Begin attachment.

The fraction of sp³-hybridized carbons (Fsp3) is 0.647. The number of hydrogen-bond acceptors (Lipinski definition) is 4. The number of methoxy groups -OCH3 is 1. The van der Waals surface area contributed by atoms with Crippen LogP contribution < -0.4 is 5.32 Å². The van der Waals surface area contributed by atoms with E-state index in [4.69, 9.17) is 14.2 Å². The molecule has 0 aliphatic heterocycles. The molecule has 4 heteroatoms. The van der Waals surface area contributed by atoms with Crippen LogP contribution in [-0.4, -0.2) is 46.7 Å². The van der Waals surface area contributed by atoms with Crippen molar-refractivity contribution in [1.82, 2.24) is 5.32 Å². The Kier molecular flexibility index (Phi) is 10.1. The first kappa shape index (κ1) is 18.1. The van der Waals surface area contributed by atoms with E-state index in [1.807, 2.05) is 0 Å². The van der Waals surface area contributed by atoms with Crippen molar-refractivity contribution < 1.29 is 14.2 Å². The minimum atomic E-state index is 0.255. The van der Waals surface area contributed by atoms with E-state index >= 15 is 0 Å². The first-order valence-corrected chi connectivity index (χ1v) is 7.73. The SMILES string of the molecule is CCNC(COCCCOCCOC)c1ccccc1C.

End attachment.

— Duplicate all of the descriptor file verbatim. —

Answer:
The fraction of sp³-hybridized carbons (Fsp3) is 0.647. The number of hydrogen-bond acceptors (Lipinski definition) is 4. The number of methoxy groups -OCH3 is 1. The van der Waals surface area contributed by atoms with Crippen LogP contribution < -0.4 is 5.32 Å². The van der Waals surface area contributed by atoms with E-state index in [4.69, 9.17) is 14.2 Å². The molecule has 0 aliphatic heterocycles. The molecule has 4 heteroatoms. The van der Waals surface area contributed by atoms with Crippen LogP contribution in [-0.4, -0.2) is 46.7 Å². The van der Waals surface area contributed by atoms with Crippen molar-refractivity contribution in [1.82, 2.24) is 5.32 Å². The Kier molecular flexibility index (Phi) is 10.1. The first kappa shape index (κ1) is 18.1. The van der Waals surface area contributed by atoms with E-state index in [1.807, 2.05) is 0 Å². The van der Waals surface area contributed by atoms with Crippen molar-refractivity contribution < 1.29 is 14.2 Å². The minimum atomic E-state index is 0.255. The van der Waals surface area contributed by atoms with E-state index >= 15 is 0 Å². The first-order valence-corrected chi connectivity index (χ1v) is 7.73. The SMILES string of the molecule is CCNC(COCCCOCCOC)c1ccccc1C.